The Journal of San Diego History
SAN DIEGO HISTORICAL SOCIETY QUARTERLY
Fall 1980, Volume 26, Number 4
Thomas L. Scharf, Editor
by BRUCE KAMERLING
San Diego History Center Curator of Collections
ALTHOUGH LITTLE TANGIBLE EVIDENCE remains of the once-thriving Theosophical community on San Diego’s Point Loma, it was the site of a unique cultural and educational experiment. The Universal Brotherhood and Theosophical Society first took root on Lomaland, as it became known, in 1897 under the leadership of Katherine Tingley. Her dream of a White City and School for the Revival of the Lost Mysteries of Antiquity blossomed into a surprisingly successful communal experiment whose cultural achievements have only begun to be explored.
Theosophy, founded in 1875 by Helena Petrovna Blavatsky, whose writings Isis Unveiled (1877) and Secret Doctrine (1888) became the original texts for the movement, did not claim to be a new religion. Instead, it was an attempt to search through the wisdom of the ages, bringing together Eastern and Western theological and philosophical thought, in order to draw out certain basic and universal truths. Theosophical doctrine did not include a god-like being. Followers believed instead in a unity between humankind and the universe that was manifest in a Universal Spirit. Basic to Theosophical thought was the concept of reincarnation through which a person was able to progress during a succession of lives in order to gain virtue and wisdom until unity with the Universal Spirit was achieved. The Eastern concept of “Karma,” or the inevitable consequence of one’s actions, good or bad, is also basic to Theosophical belief.1
Interest in religious mysticism in the nineteenth century more-or-less paralleled the so-called Romantic Movement in art. There was a shift in consciousness that caused artists and writers to distrust the growing materialism of their times, to strike out against the Age of Reason, and to question the ability of reason to govern all things. Artists turned toward their inner experiences and tried to create an art that could embody their dreams and emotions in pictorial forms. Visionary artists such as William Blake and certain of the Pre-Raphaelites and their followers, particularly Edward Burne-Jones, paved the way for the Symbolist Art Movement that flourished at the end of the century. Symbolist art, by using rhythms, colors, and symbols, created visual images that conveyed ideas, emotions and moods far above the obvious level of what was actually being depicted. It was an art that appealed to those who wished to remove themselves from the materialism and boredom of everyday life, and seek a higher level of consciousness.2
The first artists Katherine Tingley attracted to Lomaland were from Englamd and therefore well aware of current art trends in Europe. Reginald Machell had been introduced to Theosophy by Blavatsky herself and his paintings had taken on a mystical air long before he moved from London to Point Loma. Writing on symbolism for the Theosophical Path, Machell explains that art is but a language, and since all language is symbolic, it can have wide interpretation depending on the experience of the viewer. “An artist who endeavors to express a mystical thought or a spiritual idea in a painting, is necessarily appealing to a very limited public; but it may well be that his appeal will stir a desire for knowledge in the minds of some whose intelligence is awake but untrained, and also it may find a response in hearts that yearn for higher things than their education has made them acquainted with.”3 This concept of looking for the inner or hidden rather than the outer and obvious qualities in things is the link between Symbolist Art and Theosophy.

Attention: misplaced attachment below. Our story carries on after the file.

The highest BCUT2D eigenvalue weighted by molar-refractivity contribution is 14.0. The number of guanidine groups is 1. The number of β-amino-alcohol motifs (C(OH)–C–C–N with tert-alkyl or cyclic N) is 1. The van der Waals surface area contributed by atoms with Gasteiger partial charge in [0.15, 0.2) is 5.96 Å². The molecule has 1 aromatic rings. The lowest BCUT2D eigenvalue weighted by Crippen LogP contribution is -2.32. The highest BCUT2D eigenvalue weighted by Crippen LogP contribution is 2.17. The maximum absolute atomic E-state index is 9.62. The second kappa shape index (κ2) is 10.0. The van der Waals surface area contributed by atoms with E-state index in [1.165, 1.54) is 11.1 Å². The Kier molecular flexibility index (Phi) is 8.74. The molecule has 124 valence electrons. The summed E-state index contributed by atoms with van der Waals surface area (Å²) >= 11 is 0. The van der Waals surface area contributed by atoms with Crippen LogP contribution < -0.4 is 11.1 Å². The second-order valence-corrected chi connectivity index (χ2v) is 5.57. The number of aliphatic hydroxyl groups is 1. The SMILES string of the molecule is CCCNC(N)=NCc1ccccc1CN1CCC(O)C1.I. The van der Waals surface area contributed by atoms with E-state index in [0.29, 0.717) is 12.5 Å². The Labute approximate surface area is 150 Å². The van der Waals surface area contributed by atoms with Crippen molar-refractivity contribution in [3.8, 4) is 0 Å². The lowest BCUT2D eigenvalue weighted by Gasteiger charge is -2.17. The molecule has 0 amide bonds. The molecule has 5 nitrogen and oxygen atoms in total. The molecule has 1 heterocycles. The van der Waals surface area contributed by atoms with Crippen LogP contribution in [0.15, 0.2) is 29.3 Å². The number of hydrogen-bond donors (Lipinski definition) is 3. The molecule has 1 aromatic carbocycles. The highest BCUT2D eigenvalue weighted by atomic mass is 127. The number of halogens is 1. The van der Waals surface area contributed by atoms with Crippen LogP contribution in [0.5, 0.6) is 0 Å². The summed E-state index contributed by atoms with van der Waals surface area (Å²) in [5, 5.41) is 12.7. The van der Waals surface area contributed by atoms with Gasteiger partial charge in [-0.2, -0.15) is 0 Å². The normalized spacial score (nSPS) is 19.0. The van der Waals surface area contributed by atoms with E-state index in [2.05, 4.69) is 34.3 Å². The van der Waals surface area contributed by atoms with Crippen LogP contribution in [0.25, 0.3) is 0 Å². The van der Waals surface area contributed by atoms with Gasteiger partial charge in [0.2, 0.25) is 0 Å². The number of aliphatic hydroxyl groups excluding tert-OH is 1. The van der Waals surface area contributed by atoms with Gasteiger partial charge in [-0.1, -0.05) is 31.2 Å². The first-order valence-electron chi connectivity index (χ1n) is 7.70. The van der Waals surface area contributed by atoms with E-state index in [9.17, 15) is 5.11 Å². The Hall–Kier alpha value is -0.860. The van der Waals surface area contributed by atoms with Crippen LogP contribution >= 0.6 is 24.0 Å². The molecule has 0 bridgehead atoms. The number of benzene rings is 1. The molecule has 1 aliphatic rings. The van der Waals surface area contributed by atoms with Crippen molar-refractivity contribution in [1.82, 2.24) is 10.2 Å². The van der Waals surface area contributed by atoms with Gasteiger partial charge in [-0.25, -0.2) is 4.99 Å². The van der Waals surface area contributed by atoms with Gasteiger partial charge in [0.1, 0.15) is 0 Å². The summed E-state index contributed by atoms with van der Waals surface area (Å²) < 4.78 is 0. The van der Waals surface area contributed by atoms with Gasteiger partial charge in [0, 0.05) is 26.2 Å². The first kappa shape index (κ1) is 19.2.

Artists having Symbolist inclinations had long done battle with “realistic” art contending that it was shallow-in fact skin deep. Theosophical artists believed that since every object has innumerable aspects, so-called realism in art was not at all real, being concerned with external appearances and not inner qualities. Machell, writing about artists of the symbolist and realist schools says “the real difference between these two lies in the degree of penetration into the inner meaning of things achieved or attempted by each.”4
After the 1913 Armory Show in New York, which introduced European avant-garde art to this country, American artists began to explore different ways of interpreting objects visually. But, to Theosophist Leonard Lester, “The extreme reaction from so-called Realism in the art tendencies of today, is, for the most part, but the substitution of other forms of externalism equally limited in their appeal to sensation.”5 Machell, writing on symbolism in art, concludes that since music is really sound-symbolism, why not have a similar system in pictorial art: “The correspondence between the colors of the solar spectrum and the sounds that are employed by musicians is so strangely close that it is a matter of surprise that there has not been yet developed an art of pure color corresponding to the art of pure sound which we call music.”6 For 1917 this was an advanced and abstract concept.
The validy of the “art for art’s sake” trend popular at the beginning of this century was also questioned by Theosophical writers. As Maurice Braun put it, “If the original purpose of art, namely the service of the divine powers in man, as it was with some of the ancients, or ‘art for humanity’s sake’ as it would be in our modern phraseology, had not fallen to ‘art for art’s sake,’ we would not have so much confusion; there would be no doubts as to the worth of any one of the numerous new art movements.”7 This concern for placing the needs of humanity above the desires of the individual is typical of the idealism of Theosophy.